Monday, 9 May 2016

Remembering Isao Tomita (1932-2016)

Isao Tomita, a Japanese synthesizer pioneer who achieved world fame with his over 20 studio albums, has died age 84.

He literally brought synths to Japan, and apart from his soundtrack work, his unique and even today unparalleled electronic re-imaginings of classical works made his name globally recognised.

Tomita was the first Japanese artist nominated for Grammy, actually four Grammys (for his 1974 Debussy-inspired album Snowflakes are Dancing).

One must say "re-imaginings"... His synth transcriptions of Debussy, Ravel, Mussorgsky, Bach, to pick just a very few, are light years away from what one traditionally understands as transcriptions.

One critic once said that Tomita's works were "too perfect" - even if unintentional, this was a perfect compliment. The synthesizer poems were musically perfect, following in every detail the original scores... However, where Tomita truly set himself apart from the other electronic artists who chose to re-work classics was his unparalleled way of projecting the works into a mesmerising astral sound world, perfectly capturing the original works' artistic intent and mood.

It is perhaps a sacrilege to purists' ears to say that Tomita often augmented the original works' emotional effect.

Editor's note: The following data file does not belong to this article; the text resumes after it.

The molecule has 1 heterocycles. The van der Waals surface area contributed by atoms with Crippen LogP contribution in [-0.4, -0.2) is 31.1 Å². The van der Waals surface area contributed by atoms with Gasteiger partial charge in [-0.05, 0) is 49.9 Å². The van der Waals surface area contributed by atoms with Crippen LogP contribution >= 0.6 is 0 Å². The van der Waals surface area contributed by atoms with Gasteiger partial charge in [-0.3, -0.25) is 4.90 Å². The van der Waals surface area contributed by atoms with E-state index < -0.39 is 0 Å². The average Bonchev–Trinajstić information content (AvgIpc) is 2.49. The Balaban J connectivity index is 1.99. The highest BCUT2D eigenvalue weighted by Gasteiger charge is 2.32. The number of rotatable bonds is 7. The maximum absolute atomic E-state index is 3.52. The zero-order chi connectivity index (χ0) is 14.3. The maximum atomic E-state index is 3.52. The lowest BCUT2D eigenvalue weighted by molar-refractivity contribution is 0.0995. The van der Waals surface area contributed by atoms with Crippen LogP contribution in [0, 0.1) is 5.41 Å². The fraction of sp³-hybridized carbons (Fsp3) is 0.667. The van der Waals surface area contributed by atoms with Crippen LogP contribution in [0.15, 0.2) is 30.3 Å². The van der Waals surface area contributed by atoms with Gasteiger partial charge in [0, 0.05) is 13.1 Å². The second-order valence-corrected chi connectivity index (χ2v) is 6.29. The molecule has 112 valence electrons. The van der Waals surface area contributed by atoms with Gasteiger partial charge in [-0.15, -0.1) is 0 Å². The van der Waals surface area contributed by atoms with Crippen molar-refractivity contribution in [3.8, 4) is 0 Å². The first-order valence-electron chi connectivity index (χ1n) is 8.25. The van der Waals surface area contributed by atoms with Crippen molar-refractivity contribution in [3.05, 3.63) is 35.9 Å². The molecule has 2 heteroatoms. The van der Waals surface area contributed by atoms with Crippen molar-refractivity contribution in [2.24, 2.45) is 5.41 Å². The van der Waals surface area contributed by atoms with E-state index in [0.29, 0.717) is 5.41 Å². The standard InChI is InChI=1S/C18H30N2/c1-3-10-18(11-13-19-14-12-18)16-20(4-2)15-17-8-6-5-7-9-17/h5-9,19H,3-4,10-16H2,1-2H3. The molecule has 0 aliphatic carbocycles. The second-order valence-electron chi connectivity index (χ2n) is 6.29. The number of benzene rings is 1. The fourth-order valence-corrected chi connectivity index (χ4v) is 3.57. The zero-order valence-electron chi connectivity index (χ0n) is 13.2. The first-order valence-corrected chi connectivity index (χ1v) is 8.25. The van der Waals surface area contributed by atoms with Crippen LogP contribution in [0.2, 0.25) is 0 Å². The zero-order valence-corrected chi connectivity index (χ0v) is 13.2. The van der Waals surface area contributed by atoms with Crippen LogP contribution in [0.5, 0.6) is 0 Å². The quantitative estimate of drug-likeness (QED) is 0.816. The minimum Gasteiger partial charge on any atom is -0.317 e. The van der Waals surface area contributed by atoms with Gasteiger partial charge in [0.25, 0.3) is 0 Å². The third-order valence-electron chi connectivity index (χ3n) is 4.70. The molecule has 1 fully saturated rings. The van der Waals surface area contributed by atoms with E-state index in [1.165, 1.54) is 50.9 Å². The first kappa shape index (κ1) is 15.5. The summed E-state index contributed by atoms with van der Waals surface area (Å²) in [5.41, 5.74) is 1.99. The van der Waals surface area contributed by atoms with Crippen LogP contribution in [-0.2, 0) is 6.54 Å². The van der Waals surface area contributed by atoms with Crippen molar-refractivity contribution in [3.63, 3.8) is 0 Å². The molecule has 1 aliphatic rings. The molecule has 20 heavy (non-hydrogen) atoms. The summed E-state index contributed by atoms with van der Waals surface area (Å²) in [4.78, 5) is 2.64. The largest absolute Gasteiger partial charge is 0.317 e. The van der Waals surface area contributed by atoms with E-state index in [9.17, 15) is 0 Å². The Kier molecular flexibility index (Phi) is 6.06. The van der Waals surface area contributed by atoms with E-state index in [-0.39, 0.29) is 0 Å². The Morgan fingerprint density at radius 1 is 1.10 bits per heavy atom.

Whilst sometimes he has taken more liberties with the materials, combining different sources into compositions on a certain theme (as he did on the Kosmos album for example), his faithful electronic re-imaginings of e.g. Debussy and Mussorgsky are to this day unsurpassed.

In a way that extremely few synth artists managed in the heroic '70s and '80s, Tomita demonstrated that electronic music can indeed be deeply human, emotional, thought-provoking and imagination-stimulating at the same time.

As a personal note... must say that as a teenager listening to electronic music as fantastic escapism from the realities of a totalitarian dictatorship, for me Tomita, too, was one of the synth artists I must remain forever grateful for the sonic journeys they took me on.

Isao Tomita kept working into his 80s, even before his passing he was working on Dr. Coppelius with premiere scheduled for November this year.

Tomita passed away of heart failure, surrounded by his family.

Photo: Michael Ochs / Getty Images

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